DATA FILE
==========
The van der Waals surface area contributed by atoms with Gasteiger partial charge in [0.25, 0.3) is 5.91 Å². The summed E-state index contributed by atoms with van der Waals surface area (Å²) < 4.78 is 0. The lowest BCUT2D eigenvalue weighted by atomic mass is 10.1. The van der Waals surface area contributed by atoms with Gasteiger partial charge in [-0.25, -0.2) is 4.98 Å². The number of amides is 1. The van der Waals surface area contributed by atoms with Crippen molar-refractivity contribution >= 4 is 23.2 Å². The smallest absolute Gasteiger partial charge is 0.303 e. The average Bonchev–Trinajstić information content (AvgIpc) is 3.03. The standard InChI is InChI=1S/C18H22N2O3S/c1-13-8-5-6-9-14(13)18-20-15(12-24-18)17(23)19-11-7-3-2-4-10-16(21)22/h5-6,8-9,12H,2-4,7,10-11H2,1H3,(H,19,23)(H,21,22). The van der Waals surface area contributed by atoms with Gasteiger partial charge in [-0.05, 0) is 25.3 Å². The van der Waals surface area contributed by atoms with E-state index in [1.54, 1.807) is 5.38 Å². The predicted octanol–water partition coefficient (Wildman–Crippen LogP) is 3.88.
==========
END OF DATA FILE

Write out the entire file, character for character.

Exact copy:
The van der Waals surface area contributed by atoms with Gasteiger partial charge in [0.25, 0.3) is 5.91 Å². The summed E-state index contributed by atoms with van der Waals surface area (Å²) < 4.78 is 0. The lowest BCUT2D eigenvalue weighted by atomic mass is 10.1. The van der Waals surface area contributed by atoms with Gasteiger partial charge in [-0.25, -0.2) is 4.98 Å². The number of amides is 1. The van der Waals surface area contributed by atoms with Crippen molar-refractivity contribution >= 4 is 23.2 Å². The smallest absolute Gasteiger partial charge is 0.303 e. The average Bonchev–Trinajstić information content (AvgIpc) is 3.03. The standard InChI is InChI=1S/C18H22N2O3S/c1-13-8-5-6-9-14(13)18-20-15(12-24-18)17(23)19-11-7-3-2-4-10-16(21)22/h5-6,8-9,12H,2-4,7,10-11H2,1H3,(H,19,23)(H,21,22). The van der Waals surface area contributed by atoms with Gasteiger partial charge in [-0.05, 0) is 25.3 Å². The van der Waals surface area contributed by atoms with E-state index in [1.54, 1.807) is 5.38 Å². The predicted octanol–water partition coefficient (Wildman–Crippen LogP) is 3.88.